On a cancer quest
FOSTER CITY, Calif.—For about the past year, Gilead Sciences Inc. has been on a buying and partnership spree that aims to boost its oncology pipeline and broaden its expertise in inflammation. On the heels of its $375 million acquisition of privately held biotechnology company Calistoga Pharmaceuticals Inc., Gilead announced March 30 that it has entered into a multi-year research collaboration focused on the discovery of novel cancer therapies with one of the nation's most prestigious research universities—the Yale School of Medicine.
Gilead's push to expand its oncology portfolio has also involved its summer 2010 acquisition of Branford, Conn.-based CGI Pharmaceuticals Inc. for $120 million and its new-year acquisition of Palo Alto, Calif.-based Arresto Biosciences Inc. for $225 million.
"Following the recent acquisitions of Calistoga Pharmaceuticals, Arresto Biosciences and CGI Pharmaceuticals, this partnership with Yale serves to further broaden Gilead's cancer drug discovery capabilities as we aim to establish integrated R&D expertise in this therapeutic area," says Nathan Kaiser, a spokesman for Gilead.
This most recent collaboration, Kaiser notes, will enable Gilead to increase its understanding of the genetic basis of cancer, furthering its ability to develop disease specific-targeted therapies.
"By combining genomics, biochemistry and other strategies, we hope to identify promising disease-specific targeted therapies that will ultimately benefit patients," he says.
Under their collaboration agreement, Gilead and Yale will spend the next four years developing a research program to search for the genetic basis and underlying molecular mechanisms of many forms of cancer. During this first phase of the collaboration, Gilead will provide $40 million in research support and basic science infrastructure development. This initial effort may be renewed for another 10 years, during which Gilead will provide a total of $100 million in research funding. Gilead will have the first option to license Yale inventions that result from the collaboration.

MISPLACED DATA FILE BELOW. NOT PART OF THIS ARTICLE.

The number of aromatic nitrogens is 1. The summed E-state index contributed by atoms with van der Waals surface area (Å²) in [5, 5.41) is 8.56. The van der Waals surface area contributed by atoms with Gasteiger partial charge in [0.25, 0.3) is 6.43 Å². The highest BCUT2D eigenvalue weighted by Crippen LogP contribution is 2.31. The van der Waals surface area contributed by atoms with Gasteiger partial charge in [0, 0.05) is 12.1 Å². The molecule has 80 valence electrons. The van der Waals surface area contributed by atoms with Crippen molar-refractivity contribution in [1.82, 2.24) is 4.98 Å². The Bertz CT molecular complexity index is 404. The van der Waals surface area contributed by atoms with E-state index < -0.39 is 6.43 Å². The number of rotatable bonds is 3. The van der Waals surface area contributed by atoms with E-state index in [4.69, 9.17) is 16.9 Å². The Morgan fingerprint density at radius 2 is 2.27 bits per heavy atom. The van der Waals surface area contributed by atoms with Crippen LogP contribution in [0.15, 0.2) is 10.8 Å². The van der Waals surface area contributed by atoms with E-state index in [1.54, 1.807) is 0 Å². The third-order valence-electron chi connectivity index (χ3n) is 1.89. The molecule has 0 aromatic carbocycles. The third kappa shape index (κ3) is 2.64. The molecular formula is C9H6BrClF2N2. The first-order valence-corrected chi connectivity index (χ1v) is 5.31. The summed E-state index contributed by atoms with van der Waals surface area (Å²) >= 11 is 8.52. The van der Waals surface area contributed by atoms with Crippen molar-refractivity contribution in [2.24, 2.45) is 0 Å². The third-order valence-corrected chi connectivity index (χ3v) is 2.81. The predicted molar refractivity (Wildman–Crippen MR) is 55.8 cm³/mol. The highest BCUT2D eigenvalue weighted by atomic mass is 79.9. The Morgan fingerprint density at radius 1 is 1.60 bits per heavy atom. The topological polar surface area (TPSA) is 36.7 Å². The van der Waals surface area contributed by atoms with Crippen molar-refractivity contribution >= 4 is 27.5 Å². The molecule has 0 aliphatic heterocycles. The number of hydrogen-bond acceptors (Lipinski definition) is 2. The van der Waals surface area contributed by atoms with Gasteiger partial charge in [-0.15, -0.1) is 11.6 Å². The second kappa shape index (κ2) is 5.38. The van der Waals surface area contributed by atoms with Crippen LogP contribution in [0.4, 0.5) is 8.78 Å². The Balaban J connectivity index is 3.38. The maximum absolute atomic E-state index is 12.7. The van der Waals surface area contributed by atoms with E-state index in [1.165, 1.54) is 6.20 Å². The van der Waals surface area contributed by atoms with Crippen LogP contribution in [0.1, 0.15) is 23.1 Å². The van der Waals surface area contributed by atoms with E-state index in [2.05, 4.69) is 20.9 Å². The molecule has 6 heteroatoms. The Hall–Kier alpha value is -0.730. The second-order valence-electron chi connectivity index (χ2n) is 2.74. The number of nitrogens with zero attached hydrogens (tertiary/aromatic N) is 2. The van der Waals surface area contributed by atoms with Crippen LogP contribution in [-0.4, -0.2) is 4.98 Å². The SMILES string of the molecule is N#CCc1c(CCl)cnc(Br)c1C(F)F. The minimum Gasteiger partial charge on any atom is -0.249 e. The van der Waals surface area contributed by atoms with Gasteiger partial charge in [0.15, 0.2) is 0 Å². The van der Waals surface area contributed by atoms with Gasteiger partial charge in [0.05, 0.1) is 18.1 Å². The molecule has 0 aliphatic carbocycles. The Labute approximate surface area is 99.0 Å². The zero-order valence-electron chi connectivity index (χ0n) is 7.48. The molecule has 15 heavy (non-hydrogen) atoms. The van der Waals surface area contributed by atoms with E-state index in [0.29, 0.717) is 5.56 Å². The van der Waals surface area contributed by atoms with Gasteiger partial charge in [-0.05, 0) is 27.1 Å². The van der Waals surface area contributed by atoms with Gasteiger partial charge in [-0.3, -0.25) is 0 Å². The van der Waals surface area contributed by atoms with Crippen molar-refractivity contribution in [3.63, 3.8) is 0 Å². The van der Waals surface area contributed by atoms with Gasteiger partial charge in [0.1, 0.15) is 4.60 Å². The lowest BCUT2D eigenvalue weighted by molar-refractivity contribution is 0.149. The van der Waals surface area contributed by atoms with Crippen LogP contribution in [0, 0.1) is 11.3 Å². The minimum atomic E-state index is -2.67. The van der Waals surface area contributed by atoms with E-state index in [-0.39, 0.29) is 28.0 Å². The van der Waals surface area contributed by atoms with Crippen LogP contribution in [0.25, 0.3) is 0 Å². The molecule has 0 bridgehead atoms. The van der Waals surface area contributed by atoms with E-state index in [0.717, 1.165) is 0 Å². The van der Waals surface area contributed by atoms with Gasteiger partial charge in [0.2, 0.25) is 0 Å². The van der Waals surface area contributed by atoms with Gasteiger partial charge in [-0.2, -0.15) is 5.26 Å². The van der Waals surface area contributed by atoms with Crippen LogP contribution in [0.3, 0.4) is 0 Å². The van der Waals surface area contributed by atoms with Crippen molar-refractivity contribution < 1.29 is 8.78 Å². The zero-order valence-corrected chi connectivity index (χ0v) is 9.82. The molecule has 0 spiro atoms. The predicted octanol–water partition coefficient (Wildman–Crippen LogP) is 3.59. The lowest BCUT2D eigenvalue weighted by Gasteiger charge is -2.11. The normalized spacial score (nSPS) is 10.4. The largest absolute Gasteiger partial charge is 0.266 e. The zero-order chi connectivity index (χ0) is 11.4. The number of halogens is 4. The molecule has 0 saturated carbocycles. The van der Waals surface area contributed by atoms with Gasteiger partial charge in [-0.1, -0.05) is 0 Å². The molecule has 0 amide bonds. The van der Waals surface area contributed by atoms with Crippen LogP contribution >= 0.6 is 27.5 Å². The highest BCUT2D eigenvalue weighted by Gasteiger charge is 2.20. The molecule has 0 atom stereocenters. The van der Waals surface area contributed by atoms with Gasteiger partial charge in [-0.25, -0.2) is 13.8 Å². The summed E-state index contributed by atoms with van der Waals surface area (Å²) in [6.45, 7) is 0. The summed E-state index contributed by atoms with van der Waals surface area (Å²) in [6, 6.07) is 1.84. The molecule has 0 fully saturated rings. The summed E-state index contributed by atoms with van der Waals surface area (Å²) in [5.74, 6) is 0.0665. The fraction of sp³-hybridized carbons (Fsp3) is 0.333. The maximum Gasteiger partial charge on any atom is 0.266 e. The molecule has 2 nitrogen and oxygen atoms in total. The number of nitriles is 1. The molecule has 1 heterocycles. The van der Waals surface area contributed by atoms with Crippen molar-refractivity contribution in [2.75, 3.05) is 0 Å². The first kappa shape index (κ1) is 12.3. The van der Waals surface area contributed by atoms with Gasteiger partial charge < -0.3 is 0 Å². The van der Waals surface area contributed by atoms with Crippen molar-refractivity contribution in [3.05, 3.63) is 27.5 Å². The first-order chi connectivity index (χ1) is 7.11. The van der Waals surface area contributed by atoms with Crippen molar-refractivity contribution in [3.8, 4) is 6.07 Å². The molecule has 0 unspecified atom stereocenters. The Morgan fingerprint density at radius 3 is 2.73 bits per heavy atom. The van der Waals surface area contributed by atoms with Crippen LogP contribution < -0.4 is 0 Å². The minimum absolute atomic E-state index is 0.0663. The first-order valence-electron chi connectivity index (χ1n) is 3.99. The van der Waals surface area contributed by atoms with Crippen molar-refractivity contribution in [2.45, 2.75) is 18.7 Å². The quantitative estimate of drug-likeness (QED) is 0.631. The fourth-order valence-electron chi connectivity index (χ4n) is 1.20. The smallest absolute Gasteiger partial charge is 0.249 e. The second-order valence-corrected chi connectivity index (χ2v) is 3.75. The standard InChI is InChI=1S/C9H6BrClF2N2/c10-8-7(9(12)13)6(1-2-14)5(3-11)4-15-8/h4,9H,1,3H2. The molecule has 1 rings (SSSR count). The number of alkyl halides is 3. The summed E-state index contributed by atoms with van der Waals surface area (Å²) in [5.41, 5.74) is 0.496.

Scientists from both organizations will work together to identify define novel drivers of cancer, delineate drivers of metastasis, identify mechanisms of resistance and develop sensitive assays and biochemical screens. The research effort will tackle a variety of cancer types, including various solid tumors and hematological malignancies.
Research projects will be chosen by a joint steering committee to be chaired by Dr. Joseph Schlessinger, chair of Yale's Department of Pharmacology and director of the Cancer Biology Institute at West Campus. The institute, headed by Dr. Richard Lifton, chair of the Department of Genetics, will analyze the DNA of a variety of tumor types to look for genetic mutations associated with cancers. Schlessinger's team will use the data to understand effects of the gene mutations on cancer and to identify ways to intervene in the disease process, such as identifying small molecules that will serve as the basis of new cancer therapies.
The Yale science team will also include Dr. Thomas Lynch, director of the Yale Cancer Center, a physician known for his work in personalized treatments for cancer patients.
The Yale Cancer Center is one of a select network of 41 comprehensive cancer centers in the nation designated by the National Cancer Institute and the only comprehensive center in southern New England.
"Gilead was drawn to Yale, which has a team of researchers with proven expertise in tumor profiling and genetics," Kaiser tells ddn. "These researchers have made tremendous strides in delineating mechanisms that underlie a variety of cancers. "
Yale did not respond to interview requests. In a news release announcing the partnership, Schlessinger said, "When we find cancer targets that are new, we will work with Gilead on designing drugs, which they can then test in the clinic. This is a tremendous opportunity for Yale and Gilead. "
The collaboration, added Yale President Richard C. Levin, "brings together one of the world's top research universities and a biopharmaceutical company dedicated to addressing unmet medical needs with the goal of finding new treatments for cancer."
"This truly is transformative support that leverages the Yale Cancer Center's top scientists, our West Campus technology investments and the resources of the new Smilow Cancer Hospital. I can't think of a better partner to have in this collaboration than Gilead," Levin stated.